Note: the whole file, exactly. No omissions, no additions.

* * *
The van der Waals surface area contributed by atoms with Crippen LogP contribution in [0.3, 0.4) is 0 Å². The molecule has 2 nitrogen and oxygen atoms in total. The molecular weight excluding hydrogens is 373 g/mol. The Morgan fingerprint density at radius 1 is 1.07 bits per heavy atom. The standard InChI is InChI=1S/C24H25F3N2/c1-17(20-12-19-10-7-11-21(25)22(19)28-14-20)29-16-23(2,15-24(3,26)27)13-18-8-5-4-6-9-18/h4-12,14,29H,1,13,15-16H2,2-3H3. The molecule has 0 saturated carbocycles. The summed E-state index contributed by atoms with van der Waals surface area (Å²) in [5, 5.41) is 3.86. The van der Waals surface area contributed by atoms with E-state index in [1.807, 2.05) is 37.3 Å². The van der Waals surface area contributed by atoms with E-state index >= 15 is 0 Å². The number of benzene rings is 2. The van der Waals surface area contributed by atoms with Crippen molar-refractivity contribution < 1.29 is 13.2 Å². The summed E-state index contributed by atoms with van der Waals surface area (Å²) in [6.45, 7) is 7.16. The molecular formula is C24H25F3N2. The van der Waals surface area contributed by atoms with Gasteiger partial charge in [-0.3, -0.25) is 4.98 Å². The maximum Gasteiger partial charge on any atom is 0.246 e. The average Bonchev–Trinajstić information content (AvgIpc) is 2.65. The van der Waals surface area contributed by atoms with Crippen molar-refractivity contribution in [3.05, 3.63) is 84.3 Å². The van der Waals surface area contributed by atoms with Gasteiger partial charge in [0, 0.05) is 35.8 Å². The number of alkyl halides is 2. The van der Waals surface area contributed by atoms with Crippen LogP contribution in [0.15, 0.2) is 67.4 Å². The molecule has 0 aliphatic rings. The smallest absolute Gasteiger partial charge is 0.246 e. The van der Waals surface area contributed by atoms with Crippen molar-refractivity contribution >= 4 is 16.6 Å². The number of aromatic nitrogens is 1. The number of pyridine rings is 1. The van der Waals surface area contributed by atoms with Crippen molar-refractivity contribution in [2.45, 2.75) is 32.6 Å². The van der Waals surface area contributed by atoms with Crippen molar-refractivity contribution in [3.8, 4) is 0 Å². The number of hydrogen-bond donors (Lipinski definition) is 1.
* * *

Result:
The van der Waals surface area contributed by atoms with Crippen LogP contribution in [0.3, 0.4) is 0 Å². The molecule has 2 nitrogen and oxygen atoms in total. The molecular weight excluding hydrogens is 373 g/mol. The Morgan fingerprint density at radius 1 is 1.07 bits per heavy atom. The standard InChI is InChI=1S/C24H25F3N2/c1-17(20-12-19-10-7-11-21(25)22(19)28-14-20)29-16-23(2,15-24(3,26)27)13-18-8-5-4-6-9-18/h4-12,14,29H,1,13,15-16H2,2-3H3. The molecule has 0 saturated carbocycles. The summed E-state index contributed by atoms with van der Waals surface area (Å²) in [5, 5.41) is 3.86. The van der Waals surface area contributed by atoms with E-state index in [1.807, 2.05) is 37.3 Å². The van der Waals surface area contributed by atoms with E-state index >= 15 is 0 Å². The number of benzene rings is 2. The van der Waals surface area contributed by atoms with Crippen molar-refractivity contribution < 1.29 is 13.2 Å². The summed E-state index contributed by atoms with van der Waals surface area (Å²) in [6.45, 7) is 7.16. The molecular formula is C24H25F3N2. The van der Waals surface area contributed by atoms with Gasteiger partial charge in [-0.3, -0.25) is 4.98 Å². The maximum Gasteiger partial charge on any atom is 0.246 e. The average Bonchev–Trinajstić information content (AvgIpc) is 2.65. The van der Waals surface area contributed by atoms with Crippen molar-refractivity contribution in [3.05, 3.63) is 84.3 Å². The van der Waals surface area contributed by atoms with Gasteiger partial charge in [0, 0.05) is 35.8 Å². The number of alkyl halides is 2. The van der Waals surface area contributed by atoms with Crippen LogP contribution in [0.15, 0.2) is 67.4 Å². The molecule has 0 aliphatic rings. The smallest absolute Gasteiger partial charge is 0.246 e. The van der Waals surface area contributed by atoms with Crippen molar-refractivity contribution >= 4 is 16.6 Å². The number of aromatic nitrogens is 1. The number of pyridine rings is 1. The van der Waals surface area contributed by atoms with Crippen molar-refractivity contribution in [2.45, 2.75) is 32.6 Å². The van der Waals surface area contributed by atoms with Crippen molar-refractivity contribution in [3.8, 4) is 0 Å². The number of hydrogen-bond donors (Lipinski definition) is 1.